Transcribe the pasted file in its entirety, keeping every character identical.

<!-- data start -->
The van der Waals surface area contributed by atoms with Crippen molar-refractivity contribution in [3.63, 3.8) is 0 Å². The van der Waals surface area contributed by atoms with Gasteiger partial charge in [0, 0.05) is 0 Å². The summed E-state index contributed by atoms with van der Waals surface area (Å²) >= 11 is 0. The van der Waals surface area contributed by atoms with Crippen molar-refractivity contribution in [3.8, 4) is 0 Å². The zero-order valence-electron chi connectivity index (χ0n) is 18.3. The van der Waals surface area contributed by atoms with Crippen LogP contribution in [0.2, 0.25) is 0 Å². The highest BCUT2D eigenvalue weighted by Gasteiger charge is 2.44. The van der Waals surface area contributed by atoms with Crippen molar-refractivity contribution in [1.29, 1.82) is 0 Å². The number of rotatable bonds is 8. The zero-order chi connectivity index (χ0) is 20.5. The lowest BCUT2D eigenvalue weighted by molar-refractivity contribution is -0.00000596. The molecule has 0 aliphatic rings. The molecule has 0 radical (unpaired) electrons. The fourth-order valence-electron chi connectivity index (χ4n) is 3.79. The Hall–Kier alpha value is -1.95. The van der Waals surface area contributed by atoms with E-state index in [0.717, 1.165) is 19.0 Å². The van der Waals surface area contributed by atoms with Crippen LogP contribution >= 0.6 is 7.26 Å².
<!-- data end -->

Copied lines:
The van der Waals surface area contributed by atoms with Crippen molar-refractivity contribution in [3.63, 3.8) is 0 Å². The van der Waals surface area contributed by atoms with Gasteiger partial charge in [0, 0.05) is 0 Å². The summed E-state index contributed by atoms with van der Waals surface area (Å²) >= 11 is 0. The van der Waals surface area contributed by atoms with Crippen molar-refractivity contribution in [3.8, 4) is 0 Å². The zero-order valence-electron chi connectivity index (χ0n) is 18.3. The van der Waals surface area contributed by atoms with Crippen LogP contribution in [0.2, 0.25) is 0 Å². The highest BCUT2D eigenvalue weighted by Gasteiger charge is 2.44. The van der Waals surface area contributed by atoms with Crippen molar-refractivity contribution in [1.29, 1.82) is 0 Å². The number of rotatable bonds is 8. The zero-order chi connectivity index (χ0) is 20.5. The lowest BCUT2D eigenvalue weighted by molar-refractivity contribution is -0.00000596. The molecule has 0 aliphatic rings. The molecule has 0 radical (unpaired) electrons. The fourth-order valence-electron chi connectivity index (χ4n) is 3.79. The Hall–Kier alpha value is -1.95. The van der Waals surface area contributed by atoms with E-state index in [0.717, 1.165) is 19.0 Å². The van der Waals surface area contributed by atoms with Crippen LogP contribution >= 0.6 is 7.26 Å².